The ability of NPCs and neuroblasts to migrate to the site of damage and to participate in repair is well-documented [63–65]. Radiation may compromise this ability, since radiation kills NPCs and neuroblasts in the SVZ and also inflicts long-term damage to the NSCs in this region, as shown in this and previous studies [9–11, 37–39, 41, 60, 66]. Furthermore, we show that there are fewer neuroblasts in the right RMS 1 month after irradiating the right SVZ (Fig. 5). The few neuroblasts observed in the right RMS could have been generated locally from the multipotent, self-renewing NSCs present in the RMS that were not affected by SVZ irradiation (Fig. 1F) [67–69]. The depletion of migrating neuroblasts in the right SVZ after radiation also resulted in the reduction in the size of the right RMS, suggesting that the NSCs within the RMS does not compensate for the loss of migrating neuroblasts from the SVZ and also the number of neuroblasts generated in the SVZ can affect the size of the RMS [70, 71].
With recent advancements in clinical radiotherapy planning and delivery, neurogenic niches can be spared from radiation without compromising dose coverage of the tumor [29, 30]. We have recently shown that it is possible to spare the NSC niche during radiation therapy in a retrospective clinical radiation treatment planning study . NSCs may be used either to inhibit tumors by causing apoptosis or to repair tissue damage that results from radiation treatment [16–19, 65, 72]. Both uses rely on the migration of the neuroblasts to locations where they are needed, but very little is known about the effect of radiation on the migration of neuroblasts.
The anterior SVZ is one of the hotspots in the adult mouse brain with the highest number of NSC clusters . When the anterior SVZ was irradiated, we noticed that neuroblasts from the posterior SVZ did not migrate through the irradiated area (Fig. 6). Even when a part of the anterior dorsal SVZ received a radiation beam as small as 1 mm in diameter, neuroblasts did not migrate through the irradiated region of the SVZ (supporting information Fig. S2). This is important in the context of emerging studies on the transplantation of modified stem cells into the mouse brain to migrate and undergo repair at the site of damage [17, 19, 65, 70]. To further confirm these findings, we labeled NSCs locally in the SVZ with GFP-expressing retrovirus 1 day after irradiation of RMS/OB or SVZ/RMS/OB. The inclusion of RMS/OB irradiation allowed us to study the effect of radiation on the migrating neuroblasts when the SVZ is spared from irradiation. The GFP-expressing cells from the SVZ failed to migrate through the RMS in the RMS/OB-irradiated mice, indicating that neuroblasts did not follow their normal migratory path through the irradiated SVZ-RMS-OB route (Fig. 7). This migratory alteration is probably not due to an intrinsic disruption in the migratory machinery of new-formed neuroblasts, but rather due to a disturbance of parenchymal migratory signaling in situ [59, 73–78]. To our knowledge, this is the first report showing a strong inhibitory effect on the migration of neuroblasts after localized radiation. The mechanisms involved in this effect are unknown. At this point, we cannot predict if this inhibitory effect on neuroblast migration after irradiation will be seen outside the SVZ-RMS-OB migration route. Also, we cannot disregard the possibility that the effect of RMS/OB irradiation would have functional impact on the SVZ, despite the proliferation in the SVZ was not compromised in these mice compared to sham mice. Although our data on the effects of localized radiation on SVZ NSCs, NPCs, and neuroblast migration are striking, much more work is needed before the mechanisms are fully understood and the clinical implications of the use of NSCs for damage repair in brain tumor patients can be fully appreciated.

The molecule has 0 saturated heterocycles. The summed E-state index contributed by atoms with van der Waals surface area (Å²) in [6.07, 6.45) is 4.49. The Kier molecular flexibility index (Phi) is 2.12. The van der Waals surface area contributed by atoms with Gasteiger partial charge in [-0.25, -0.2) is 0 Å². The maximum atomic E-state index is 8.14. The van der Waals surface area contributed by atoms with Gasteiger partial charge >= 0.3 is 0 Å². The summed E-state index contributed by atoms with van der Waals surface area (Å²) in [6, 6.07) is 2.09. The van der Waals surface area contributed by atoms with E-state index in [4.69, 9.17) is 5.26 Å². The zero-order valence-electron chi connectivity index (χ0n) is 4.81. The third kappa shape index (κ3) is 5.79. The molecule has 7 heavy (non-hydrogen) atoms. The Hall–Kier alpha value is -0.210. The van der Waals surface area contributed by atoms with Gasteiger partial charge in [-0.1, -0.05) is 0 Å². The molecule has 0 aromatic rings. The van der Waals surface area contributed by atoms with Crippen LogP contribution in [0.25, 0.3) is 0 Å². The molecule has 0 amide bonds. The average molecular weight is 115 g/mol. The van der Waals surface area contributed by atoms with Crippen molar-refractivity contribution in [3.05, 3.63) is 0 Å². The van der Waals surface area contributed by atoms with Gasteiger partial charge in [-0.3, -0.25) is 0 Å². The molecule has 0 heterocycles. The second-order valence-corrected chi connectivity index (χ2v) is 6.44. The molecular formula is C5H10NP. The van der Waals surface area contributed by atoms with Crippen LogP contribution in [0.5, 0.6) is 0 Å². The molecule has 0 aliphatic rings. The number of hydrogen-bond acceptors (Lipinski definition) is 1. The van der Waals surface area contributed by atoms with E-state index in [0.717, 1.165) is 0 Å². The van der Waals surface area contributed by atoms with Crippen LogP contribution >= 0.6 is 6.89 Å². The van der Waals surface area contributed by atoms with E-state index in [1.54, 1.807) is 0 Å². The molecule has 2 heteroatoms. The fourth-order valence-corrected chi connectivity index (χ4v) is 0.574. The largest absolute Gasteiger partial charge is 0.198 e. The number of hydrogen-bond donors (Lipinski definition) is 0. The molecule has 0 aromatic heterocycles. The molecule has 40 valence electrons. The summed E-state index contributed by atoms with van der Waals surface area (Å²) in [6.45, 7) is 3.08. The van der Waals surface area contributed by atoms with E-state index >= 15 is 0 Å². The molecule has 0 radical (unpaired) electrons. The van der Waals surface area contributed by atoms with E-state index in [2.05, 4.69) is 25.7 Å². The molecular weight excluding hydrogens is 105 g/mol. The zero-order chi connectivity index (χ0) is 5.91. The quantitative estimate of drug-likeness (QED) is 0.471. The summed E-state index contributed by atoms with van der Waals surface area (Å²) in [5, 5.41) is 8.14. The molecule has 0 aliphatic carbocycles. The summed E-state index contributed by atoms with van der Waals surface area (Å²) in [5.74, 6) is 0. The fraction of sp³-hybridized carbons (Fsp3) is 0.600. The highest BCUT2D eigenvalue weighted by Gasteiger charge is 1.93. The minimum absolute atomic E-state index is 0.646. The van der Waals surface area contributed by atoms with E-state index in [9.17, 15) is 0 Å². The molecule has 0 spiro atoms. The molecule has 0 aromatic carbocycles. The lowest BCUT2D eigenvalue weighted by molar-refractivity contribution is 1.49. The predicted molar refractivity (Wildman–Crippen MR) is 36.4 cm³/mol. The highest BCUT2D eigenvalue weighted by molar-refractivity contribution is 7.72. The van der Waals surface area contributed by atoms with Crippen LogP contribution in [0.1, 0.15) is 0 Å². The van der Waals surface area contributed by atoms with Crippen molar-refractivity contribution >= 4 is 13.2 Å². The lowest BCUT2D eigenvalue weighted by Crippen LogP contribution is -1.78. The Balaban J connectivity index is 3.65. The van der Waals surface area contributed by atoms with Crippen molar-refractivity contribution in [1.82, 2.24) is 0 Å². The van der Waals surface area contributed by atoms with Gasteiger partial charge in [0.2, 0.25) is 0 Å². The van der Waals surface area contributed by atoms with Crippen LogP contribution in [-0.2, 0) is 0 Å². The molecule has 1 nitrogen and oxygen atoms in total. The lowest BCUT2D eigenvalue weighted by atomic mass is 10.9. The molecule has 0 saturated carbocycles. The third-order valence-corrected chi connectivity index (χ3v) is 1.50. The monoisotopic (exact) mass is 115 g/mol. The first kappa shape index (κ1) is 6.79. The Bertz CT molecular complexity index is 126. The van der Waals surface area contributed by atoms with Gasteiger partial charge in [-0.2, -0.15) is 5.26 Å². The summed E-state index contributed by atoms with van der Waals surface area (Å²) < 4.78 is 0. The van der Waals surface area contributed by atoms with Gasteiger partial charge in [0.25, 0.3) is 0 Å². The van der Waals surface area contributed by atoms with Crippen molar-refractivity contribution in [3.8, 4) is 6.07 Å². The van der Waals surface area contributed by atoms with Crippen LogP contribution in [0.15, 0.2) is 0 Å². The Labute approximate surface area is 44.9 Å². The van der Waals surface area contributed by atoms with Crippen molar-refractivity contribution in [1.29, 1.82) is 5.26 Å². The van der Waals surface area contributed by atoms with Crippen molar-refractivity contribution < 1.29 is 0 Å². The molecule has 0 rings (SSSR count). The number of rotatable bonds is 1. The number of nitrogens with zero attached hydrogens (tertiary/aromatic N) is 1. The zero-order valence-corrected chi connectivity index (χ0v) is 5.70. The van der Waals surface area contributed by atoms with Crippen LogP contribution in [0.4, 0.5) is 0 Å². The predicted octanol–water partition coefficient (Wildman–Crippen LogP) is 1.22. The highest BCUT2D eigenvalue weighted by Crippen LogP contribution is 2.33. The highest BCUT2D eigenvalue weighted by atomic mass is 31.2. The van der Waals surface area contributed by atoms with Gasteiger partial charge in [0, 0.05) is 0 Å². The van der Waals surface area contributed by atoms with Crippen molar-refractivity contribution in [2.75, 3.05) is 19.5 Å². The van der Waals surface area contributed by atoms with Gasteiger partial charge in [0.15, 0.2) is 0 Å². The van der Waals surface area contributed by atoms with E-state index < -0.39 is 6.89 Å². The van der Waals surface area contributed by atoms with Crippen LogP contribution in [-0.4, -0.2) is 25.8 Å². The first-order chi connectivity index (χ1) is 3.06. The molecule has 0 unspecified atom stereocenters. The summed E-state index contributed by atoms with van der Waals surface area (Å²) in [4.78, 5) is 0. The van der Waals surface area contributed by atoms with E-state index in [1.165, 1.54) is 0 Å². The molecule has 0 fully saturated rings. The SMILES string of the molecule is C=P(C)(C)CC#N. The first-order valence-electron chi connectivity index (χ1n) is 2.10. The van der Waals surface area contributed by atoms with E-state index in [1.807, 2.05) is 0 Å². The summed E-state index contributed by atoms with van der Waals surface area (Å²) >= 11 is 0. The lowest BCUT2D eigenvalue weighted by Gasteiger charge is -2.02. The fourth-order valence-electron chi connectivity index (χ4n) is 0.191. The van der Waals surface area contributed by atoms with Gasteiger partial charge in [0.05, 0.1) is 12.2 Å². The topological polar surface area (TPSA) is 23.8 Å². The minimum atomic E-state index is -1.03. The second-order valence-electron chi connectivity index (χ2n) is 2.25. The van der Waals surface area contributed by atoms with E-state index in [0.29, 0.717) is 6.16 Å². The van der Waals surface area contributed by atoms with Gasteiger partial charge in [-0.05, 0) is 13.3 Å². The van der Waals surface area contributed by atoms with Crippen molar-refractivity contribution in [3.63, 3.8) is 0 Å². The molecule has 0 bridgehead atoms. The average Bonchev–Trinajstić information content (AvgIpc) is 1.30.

In summary, we show that (a) SVZ-restricted irradiation affects the proliferation of type C and A cells in a highly localized manner; (b) the residual type B cells lack the ability to regenerate NPCs, which in turn give rise to migrating neuroblasts; (c) SVZ-restricted irradiation reduces the size of the RMS; and (d) neuroblasts failed to migrate through the irradiated regions of the SVZ-RMS-OB route. Future studies are indicated to investigate the effects of localized radiation not only on the molecular signals involved in the proliferation of NSCs/NPCs but also on those involved in neuroblast migration. This will allow for a thorough understanding of the effects of localized irradiation on the neurogenic regions of the brain both at the cellular and molecular levels to better improve radiotherapy protocols in the clinical setting.
This research was supported by the Maryland Stem Cell Research Fund (A.Q.H.), The Robert Wood Johnson Foundation (A.Q.H.), The Howard Hughes Medical Institute (A.Q.H.), and The National Institutes of Health (A.Q.H.). Dr. Oscar Gonzalez-Perez was supported in part by the Consejo Nacional de Ciencia y Tecnologia's grant (CONACyT, CB-2008-101476)) and Dr. Jose Manuel Garcia-Verdugo by the Prometeo grant (GVPROMETEO-2009/011). We thank Dr. Zaman Mirzadeh for technical help with whole mount dissections. We thank Dr. Michael Bonaguidi for fruitful discussions on the experimental design and data interpretation. We thank Dr. Hugo Guerrero-Cazares for helpful technical hints and critical reading of manuscript. E.F. is currently affiliated with the Department of Radiation Oncology, University of Washington Medical Center, Seattle, Washington, DC.
DISCLOSURE OF POTENTIAL CONFLICTS OF INTEREST
The authors indicate no potential conflicts of interest.